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Re: Response to HTTP2 expresions of interest

From: Phillip Hallam-Baker <hallam@gmail.com>
Date: Sat, 14 Jul 2012 17:00:58 -0400
Message-ID: <CAMm+LwjaxwGeVHCJ0wXrUCwy9r7xvcg-1_0Bhq6fSc_rmzz83w@mail.gmail.com>
To: "HAYASHI, Tatsuya" <lef.mutualauth@gmail.com>
Cc: "ietf-http-wg@w3.org Group" <ietf-http-wg@w3.org>, Poul-Henning Kamp <phk@phk.freebsd.dk>, Willy Tarreau <w@1wt.eu>, Tim Bray <tbray@textuality.com>, James M Snell <jasnell@gmail.com>
If this is worth doing at all it is something that can be most easily
performed in a HTTP/2.0 context where the whole legacy question
becomes moot-ish

On Sat, Jul 14, 2012 at 2:32 PM, HAYASHI, Tatsuya
<lef.mutualauth@gmail.com> wrote:
> PHK's ideal world, I also share it.
> However, it is not understood whether it is contained in the present
> WG charter.
> I still think that our goal is ambiguous.
> To speak of extremes, we have a two targets.
> 1)
> Efficiency is improved. and compatibility is maintained as much as possible.
> 2)
> The ideal which deserves HTTP/2.0 and which can be used for 20 years
> or more is aimed at.
> These are not contrary.
> We have to pursue the both as much as possible.
> But, The semantics must not change.
> I think that the name of HTTP/2.0 is making a goal difficultly.
> I thinking...
> ex) HTTP layer Session is necessity?
>   If it is HTTP/1.1tris?
>   If it is HTTP/1.2?
>   and If it is HTTP/2.0?
> We need to deepen an concrete discussion more.
> --
> HAYASHI, Tatsuya
> Lepidum Co. Ltd.
> On Sat, Jul 14, 2012 at 2:52 PM, Willy Tarreau <w@1wt.eu> wrote:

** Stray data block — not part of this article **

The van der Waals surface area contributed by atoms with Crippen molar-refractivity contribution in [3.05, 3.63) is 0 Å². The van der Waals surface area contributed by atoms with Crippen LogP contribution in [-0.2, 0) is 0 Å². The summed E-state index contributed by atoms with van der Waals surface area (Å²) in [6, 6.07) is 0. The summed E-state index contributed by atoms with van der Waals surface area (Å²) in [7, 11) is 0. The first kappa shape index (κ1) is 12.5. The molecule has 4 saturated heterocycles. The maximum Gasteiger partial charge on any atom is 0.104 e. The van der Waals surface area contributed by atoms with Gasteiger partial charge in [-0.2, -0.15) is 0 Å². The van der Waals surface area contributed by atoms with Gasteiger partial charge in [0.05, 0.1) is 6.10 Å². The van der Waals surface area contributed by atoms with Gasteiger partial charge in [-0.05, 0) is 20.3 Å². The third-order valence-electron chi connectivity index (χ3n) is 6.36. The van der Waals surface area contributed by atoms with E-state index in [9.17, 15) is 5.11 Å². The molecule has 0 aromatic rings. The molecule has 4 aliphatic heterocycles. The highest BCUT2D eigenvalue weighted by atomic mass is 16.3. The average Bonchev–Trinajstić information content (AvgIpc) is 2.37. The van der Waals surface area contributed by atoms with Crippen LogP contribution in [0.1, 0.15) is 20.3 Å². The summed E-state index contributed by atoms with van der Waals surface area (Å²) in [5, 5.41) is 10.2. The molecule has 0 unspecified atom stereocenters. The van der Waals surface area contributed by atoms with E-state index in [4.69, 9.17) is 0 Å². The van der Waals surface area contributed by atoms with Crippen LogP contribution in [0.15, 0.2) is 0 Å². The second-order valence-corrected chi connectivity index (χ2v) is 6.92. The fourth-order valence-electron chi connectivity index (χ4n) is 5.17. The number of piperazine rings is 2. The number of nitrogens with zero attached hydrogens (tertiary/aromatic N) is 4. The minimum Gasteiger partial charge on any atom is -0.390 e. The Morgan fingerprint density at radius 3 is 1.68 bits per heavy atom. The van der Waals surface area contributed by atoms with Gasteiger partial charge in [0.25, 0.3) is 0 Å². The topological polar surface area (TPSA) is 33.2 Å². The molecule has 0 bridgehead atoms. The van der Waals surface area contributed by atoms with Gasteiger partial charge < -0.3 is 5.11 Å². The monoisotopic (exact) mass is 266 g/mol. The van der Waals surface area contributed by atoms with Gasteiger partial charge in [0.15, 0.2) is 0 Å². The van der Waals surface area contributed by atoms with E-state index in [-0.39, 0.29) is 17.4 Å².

>> On Fri, Jul 13, 2012 at 08:21:03PM -0700, Tim Bray wrote:
>>> On Fri, Jul 13, 2012 at 11:21 AM, Poul-Henning Kamp <phk@phk.freebsd.dk>wrote:
>>> > TLS communication today already have an envelope consisting of
>>> > IP# + TCP port numbers, and unless your adversary is totally
>>> > incompetent, he also has the DNS lookup that gave you that IP#.
>>> >
>>> > QED: Putting the "Host:" in the HTTP envelope does not leak any
>>> > information your adversary doesn't already have or can guess.
>>> >
>>> That?s just not true.  There are lots of ways to get to a particular origin
>>> server, and I would think that for a malicious person in the middle, the
>>> Host header would be more interesting than the ostensible IP address.  On
>>> the other hand, I do understand why a payload-oblivious load balancer would
>>> need to see that header.  It is simply the case that we have two objectives
>>> which are apparently in conflict. No, I don?t have a solution (or even a
>>> strong opinion, yet, although I?m inclined to err on the side of protecting
>>> user privacy at the expense of almost all else).  -Tim
>> Well, TLS offers SNI which also reveals the Host header in clear text, so
>> your extreme view of privacy doesn't seem to be shared as much wich even
>> these guys. Also, building a protocol fortress that prevents anyone from
>> implementing it in real life is an effective way of protecting user privacy
>> since the user won't have access to anything and thus won't reveal his
>> intents. Maybe some people would even consider that revealing they have
>> access to the internet affects their privacy so they need an invisible
>> connection... At one point a limit must be set, otherwise it becomes
>> totally non-sense. Host and IP are reasonably interchangeable, are used
>> for routing the protocol to its destination, and if someone doesn't want
>> to show what host he's going to, he'd better leave the net. And if even
>> the TLS guys accept this, then I think this is a much acceptable limit.
>> Regards,
>> Willy

Website: http://hallambaker.com/
Received on Saturday, 14 July 2012 21:01:25 UTC

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